RA: No, you don't run into many like them, at least not as often as you used to. There were many more distinctive characters to be seen on the streets of New York twenty years ago than there are today. Most of the old ones have died out. I sort of cast the playwright and actor Harry Koutoukas, of Ridiculous Theatrical Company fame, as Harry the owner of the Occult shop in Stink. Harry Koutoukas died a few years ago, but I can remember so well how the mere sight of him walking along Christopher Street with his colorful scarves blowing behind him had a way of making the whole city feel more magical and interesting. Also, I should add that in Chinatown and Little Italy, and elsewhere, too, there still really were funny little shops that sold things like rubber gaskets.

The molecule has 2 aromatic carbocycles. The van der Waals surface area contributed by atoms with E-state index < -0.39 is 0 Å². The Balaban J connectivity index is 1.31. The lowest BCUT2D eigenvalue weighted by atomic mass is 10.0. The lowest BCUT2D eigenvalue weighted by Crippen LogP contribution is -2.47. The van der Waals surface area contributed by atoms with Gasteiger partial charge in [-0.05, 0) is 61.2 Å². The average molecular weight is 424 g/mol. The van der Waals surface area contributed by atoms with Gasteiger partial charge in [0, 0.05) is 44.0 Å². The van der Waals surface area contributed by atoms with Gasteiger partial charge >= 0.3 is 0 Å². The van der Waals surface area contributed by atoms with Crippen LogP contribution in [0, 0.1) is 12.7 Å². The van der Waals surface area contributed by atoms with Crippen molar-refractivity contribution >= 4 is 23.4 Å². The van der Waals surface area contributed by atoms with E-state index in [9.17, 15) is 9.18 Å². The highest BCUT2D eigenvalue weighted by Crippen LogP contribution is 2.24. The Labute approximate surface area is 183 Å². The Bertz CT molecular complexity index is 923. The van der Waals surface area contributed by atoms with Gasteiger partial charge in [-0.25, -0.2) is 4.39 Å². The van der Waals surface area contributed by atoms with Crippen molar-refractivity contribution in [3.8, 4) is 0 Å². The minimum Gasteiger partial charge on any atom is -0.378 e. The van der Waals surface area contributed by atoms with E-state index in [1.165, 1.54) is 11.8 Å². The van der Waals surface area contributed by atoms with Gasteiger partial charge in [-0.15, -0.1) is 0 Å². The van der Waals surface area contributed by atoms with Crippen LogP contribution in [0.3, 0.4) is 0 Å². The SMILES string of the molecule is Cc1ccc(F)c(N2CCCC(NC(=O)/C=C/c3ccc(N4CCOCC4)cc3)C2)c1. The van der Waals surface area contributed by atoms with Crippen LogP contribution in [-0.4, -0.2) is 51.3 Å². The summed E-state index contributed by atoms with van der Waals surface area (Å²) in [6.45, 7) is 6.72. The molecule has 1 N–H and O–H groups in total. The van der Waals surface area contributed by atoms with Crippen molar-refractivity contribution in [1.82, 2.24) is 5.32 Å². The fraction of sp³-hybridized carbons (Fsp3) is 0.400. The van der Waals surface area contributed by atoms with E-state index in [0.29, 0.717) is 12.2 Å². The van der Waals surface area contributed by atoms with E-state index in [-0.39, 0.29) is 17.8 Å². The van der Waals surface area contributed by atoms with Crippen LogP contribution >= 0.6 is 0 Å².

JM: Did you buy a lot of rubber gaskets?

RA: Yes.

JM: To what end?

RA: For my stovetop espresso maker. When a gasket wears out the coffee tastes yuck.

JM: Of course. Tell me the story about farting in the bookshop.

RA: Years ago I worked at Three Lives bookshop, which is on West 10th Street. It's still exactly the same as it was 25 years ago, which is miraculous. Anyway, people used to come in and go to the back of the shop, the far rear corner where the literature ends and the travel books begin, and fart. I remember the two bosses complaining about how often this happened. And, they said, it was always men. It was never women doing the farting.

JM: I ask this, of course, because it happens in Stink. A lot of stinky things happen in Stink.

RA: Yes. It is a stinky story.

JM: So, because this interview is for Vanishing New York, how do you see Stink speaking to that--to the vanished city?